By Kymberly Martin
The NZD was the worst performing currency over the past 24 hours, buffeted by rising risk aversion and falling commodity prices. NZD/USD opened the week around 0.8400, but has dropped to 0.8250 currently. The spike in risk aversion was driven by the downgrade to the US’s AAA credit rating and further concerns around the European debt crisis (see below).
The NZD has underperformed across the board, with the trade-weighted index (TWI) falling 1.4% to 71.50 currently. Since the beginning of the month, NZD/USD and the TWI are down 6.8% and 4.9% respectively. NZD/EUR trading was volatile overnight, recovering from 0.5760 to 0.5850 during the evening. Early this morning NZD/EUR fell back to 0.5800. NZD/GBP spent the evening hovering above the 0.5020 level. The ongoing strength in the JPY saw NZD/JPY plummet from 65.50 to 64.20 currently.
NZD/AUD spent most of the evening trading around the 0.8000 level. Relative interest rate differentials continue to support the cross, with the NZ-AU 3-year interest rate differential becoming less negative at -71bps from -80bps on Friday.
The global jitters saw expectations of rate hikes from the RBNZ scaled back further yesterday. The OIS market is now pricing a 24% chance of a 25bp hike at the September meeting, from 40% on Friday. Over the next 12 months the OIS market now expects 38bps of hikes from the RBNZ, from 57bps on Friday.
The premise for the removal of the 50bp ‘insurance cut’ in September is being seriously tested. Namely, that ‘provided current global financial risks recede…’. Clearly, the risk of the RBNZ waiting for longer has increased markedly over the past week. The risks are mounting that we will have to push out our September rate hike call to later in the year.
Looking to the day ahead, the only NZ data is electronic card spending. Given the global ructions offshore expect this to gain little attention. The market will look to the release of Chinese retail sales, industrial production and CPI for July for hints growth is slowing faster than expected.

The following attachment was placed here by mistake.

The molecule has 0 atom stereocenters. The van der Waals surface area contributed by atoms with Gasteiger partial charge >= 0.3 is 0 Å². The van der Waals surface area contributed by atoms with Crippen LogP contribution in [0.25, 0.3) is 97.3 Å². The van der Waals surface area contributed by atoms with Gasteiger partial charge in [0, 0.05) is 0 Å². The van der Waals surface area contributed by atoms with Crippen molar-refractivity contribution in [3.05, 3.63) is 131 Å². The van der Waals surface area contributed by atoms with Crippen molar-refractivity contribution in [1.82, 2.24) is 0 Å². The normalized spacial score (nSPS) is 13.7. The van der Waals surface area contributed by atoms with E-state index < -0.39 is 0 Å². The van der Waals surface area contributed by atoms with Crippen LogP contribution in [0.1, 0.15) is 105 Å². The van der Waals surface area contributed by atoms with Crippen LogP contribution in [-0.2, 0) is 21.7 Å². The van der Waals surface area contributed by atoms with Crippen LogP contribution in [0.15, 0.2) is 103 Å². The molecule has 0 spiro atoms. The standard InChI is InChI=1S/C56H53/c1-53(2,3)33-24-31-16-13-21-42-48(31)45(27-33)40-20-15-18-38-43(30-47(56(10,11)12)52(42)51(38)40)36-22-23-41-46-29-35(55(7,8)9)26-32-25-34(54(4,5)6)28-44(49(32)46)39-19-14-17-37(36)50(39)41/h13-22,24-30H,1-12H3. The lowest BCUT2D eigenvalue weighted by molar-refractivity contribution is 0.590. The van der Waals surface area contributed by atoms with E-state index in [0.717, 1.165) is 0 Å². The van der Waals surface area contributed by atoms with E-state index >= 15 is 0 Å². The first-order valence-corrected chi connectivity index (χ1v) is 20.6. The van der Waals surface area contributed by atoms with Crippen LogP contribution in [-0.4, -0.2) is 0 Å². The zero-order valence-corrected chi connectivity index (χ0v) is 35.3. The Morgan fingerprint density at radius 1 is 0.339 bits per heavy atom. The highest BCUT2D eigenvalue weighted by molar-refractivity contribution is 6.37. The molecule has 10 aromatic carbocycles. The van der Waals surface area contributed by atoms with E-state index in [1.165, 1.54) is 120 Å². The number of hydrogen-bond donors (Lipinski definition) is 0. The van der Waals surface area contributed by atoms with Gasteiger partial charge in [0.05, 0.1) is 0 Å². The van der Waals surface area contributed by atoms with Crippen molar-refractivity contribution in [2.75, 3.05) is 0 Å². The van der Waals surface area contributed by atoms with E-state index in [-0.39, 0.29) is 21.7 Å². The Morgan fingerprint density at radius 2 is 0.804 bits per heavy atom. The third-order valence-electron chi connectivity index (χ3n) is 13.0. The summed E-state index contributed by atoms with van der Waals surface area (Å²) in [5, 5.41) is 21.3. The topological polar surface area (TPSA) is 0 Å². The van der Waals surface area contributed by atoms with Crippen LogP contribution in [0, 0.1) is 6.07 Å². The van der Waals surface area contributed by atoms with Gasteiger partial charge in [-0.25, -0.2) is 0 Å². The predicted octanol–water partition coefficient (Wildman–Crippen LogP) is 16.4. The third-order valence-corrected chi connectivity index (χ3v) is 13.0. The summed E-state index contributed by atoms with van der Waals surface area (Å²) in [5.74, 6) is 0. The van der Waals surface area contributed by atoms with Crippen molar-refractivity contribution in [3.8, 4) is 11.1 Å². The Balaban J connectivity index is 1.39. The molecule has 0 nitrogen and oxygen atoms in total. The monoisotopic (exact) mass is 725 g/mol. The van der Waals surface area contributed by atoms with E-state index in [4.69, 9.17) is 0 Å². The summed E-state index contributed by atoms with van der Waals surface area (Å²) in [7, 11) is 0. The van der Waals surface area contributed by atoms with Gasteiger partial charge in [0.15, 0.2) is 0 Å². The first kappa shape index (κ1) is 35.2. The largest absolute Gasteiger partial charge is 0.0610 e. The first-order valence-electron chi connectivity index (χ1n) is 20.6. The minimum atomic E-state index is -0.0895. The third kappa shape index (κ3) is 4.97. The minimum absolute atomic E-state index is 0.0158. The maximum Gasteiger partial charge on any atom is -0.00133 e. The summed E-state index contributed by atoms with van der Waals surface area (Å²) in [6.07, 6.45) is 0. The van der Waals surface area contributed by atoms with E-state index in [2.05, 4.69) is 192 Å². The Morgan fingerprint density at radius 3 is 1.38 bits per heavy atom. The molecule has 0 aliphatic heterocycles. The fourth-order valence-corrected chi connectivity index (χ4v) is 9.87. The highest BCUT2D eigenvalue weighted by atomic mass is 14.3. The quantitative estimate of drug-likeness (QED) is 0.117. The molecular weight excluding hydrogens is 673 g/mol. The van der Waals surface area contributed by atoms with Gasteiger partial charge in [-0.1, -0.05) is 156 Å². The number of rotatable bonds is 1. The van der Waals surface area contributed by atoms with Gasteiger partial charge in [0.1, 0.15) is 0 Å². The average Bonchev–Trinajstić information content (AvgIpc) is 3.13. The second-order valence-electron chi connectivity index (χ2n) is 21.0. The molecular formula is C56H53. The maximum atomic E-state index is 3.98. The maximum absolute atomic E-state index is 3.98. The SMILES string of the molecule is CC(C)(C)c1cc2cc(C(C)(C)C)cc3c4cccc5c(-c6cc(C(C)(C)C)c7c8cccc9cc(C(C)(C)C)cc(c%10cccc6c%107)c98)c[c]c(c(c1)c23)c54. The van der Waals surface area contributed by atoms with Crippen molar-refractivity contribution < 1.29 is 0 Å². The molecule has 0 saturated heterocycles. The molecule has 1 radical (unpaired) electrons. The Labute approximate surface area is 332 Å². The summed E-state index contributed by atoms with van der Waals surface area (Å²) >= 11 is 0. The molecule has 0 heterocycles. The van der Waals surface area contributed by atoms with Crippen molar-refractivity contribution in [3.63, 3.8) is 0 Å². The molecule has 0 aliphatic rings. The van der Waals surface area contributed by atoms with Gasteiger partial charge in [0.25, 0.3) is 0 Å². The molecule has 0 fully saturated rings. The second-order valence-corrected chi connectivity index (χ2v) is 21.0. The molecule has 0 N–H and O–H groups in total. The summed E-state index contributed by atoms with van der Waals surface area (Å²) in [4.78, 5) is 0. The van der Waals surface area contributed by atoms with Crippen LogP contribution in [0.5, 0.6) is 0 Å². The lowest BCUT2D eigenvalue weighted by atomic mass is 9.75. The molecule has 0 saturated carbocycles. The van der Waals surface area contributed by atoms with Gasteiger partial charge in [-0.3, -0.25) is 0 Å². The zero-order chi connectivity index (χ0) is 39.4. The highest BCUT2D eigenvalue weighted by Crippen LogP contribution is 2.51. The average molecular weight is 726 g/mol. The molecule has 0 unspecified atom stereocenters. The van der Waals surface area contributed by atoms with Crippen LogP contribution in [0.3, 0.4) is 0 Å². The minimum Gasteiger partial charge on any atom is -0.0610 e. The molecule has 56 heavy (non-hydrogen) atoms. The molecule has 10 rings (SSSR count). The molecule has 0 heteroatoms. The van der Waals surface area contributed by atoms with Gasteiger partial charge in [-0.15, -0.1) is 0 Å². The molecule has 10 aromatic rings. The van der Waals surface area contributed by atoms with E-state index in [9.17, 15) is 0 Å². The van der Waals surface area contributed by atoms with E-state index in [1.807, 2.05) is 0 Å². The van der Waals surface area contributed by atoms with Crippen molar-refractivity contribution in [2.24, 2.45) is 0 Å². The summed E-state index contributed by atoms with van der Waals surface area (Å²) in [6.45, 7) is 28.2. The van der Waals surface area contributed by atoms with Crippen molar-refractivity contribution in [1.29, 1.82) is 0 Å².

The USD rallied overnight against nearly all the major currencies, with the exception of the “safe haven” CHF and JPY. The USD responded in its role as a “safe haven” currency, as opposed to weakening on concerns around US growth and the potential for QE3 from the Fed.
The downgrade of the US’s AAA credit rating over the weekend sent global equity markets into a tail-spin overnight. The S&P500 and Euro Stoxx 50 index plummeted 5.0% and 3.7% respectively. The VIX index (a proxy for risk aversion) spiked above 42, its highest level since May 2010. The rout was also felt in commodity markets, with the CRB (broad index of global commodity prices) shedding 2%. The global uncertainty is helping to spur gold to a fresh record high above USD1700 per ounce.
Adding to the global concerns, the ECB began purchasing the government debt of Spanish and Italian. However, the ECB action appeared to do little to dampen investors’ worries the European debt crisis is moving into core countries. EUR/USD has shed 1 ½ cents since yesterday morning to currently be trading around 1.4200. EUR/CHF continued its run overnight, making a fresh record low just above 1.0600.
The rise in risk aversion sent the “safe haven” CHF and JPY soaring overnight. USD/CHF fell to a record low below 0.7500 despite the recent easing in monetary policy by the Swiss National Bank. USD/JPY traded to a low around 77.50, after starting Monday morning above 78.00. The recent actions by the Swiss National Bank (cutting interest rate to zero) and the Bank of Japan (currency intervention) to stem the rise in their currencies is having little impact. Should these moves continue expect further comments from the G7 about coordinated intervention to stabilise market sentiment.
The NZD and AUD were the worst performing currencies over the past 24 hours, succumbing to rising risk aversion and falling commodity prices. AUD/USD started Monday morning just below 1.0400, but has plunged to 1.0250 currently. The global jitters have seen interest rate markets ramp-up expectations of rate cuts from the RBA. The OIS market is pricing 130bps of cuts over the next 12 months and 38bps of cuts at the next RBA meeting.
Investors will now turn their attention to the Federal Reserve policy meeting tomorrow morning at 6.15am NZT. We expect the Fed to signal a weaker outlook for US growth and inflation. Given the weaker outlook, we would not be surprised if the Fed hinted at the possibility of QE3. In the UK, we have the release of industrial and manufacturing production data and the trade balance.
Kymberly Martin is part of the BNZ research team.